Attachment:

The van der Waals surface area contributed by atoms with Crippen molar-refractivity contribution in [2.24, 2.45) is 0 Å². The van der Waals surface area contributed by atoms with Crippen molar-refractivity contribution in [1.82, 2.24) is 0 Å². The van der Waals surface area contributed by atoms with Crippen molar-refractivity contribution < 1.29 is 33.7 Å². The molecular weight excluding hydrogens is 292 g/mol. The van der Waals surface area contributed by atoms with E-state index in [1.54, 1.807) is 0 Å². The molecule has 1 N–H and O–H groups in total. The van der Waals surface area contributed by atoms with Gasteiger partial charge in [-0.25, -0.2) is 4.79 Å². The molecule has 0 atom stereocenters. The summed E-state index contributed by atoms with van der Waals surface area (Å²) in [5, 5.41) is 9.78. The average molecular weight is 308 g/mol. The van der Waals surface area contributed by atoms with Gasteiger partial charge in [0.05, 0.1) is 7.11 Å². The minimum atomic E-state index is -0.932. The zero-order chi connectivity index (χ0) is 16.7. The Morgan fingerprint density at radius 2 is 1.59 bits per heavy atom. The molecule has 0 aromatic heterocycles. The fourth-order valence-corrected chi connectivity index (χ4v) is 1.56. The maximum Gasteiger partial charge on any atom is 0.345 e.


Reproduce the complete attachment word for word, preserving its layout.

The van der Waals surface area contributed by atoms with Crippen molar-refractivity contribution in [2.24, 2.45) is 0 Å². The van der Waals surface area contributed by atoms with Crippen molar-refractivity contribution in [1.82, 2.24) is 0 Å². The van der Waals surface area contributed by atoms with Crippen molar-refractivity contribution < 1.29 is 33.7 Å². The molecular weight excluding hydrogens is 292 g/mol. The van der Waals surface area contributed by atoms with E-state index in [1.54, 1.807) is 0 Å². The molecule has 1 N–H and O–H groups in total. The van der Waals surface area contributed by atoms with Gasteiger partial charge in [-0.25, -0.2) is 4.79 Å². The molecule has 0 atom stereocenters. The summed E-state index contributed by atoms with van der Waals surface area (Å²) in [5, 5.41) is 9.78. The average molecular weight is 308 g/mol. The van der Waals surface area contributed by atoms with Gasteiger partial charge in [0.05, 0.1) is 7.11 Å². The minimum atomic E-state index is -0.932. The zero-order chi connectivity index (χ0) is 16.7. The Morgan fingerprint density at radius 2 is 1.59 bits per heavy atom. The molecule has 0 aromatic heterocycles. The fourth-order valence-corrected chi connectivity index (χ4v) is 1.56. The maximum Gasteiger partial charge on any atom is 0.345 e.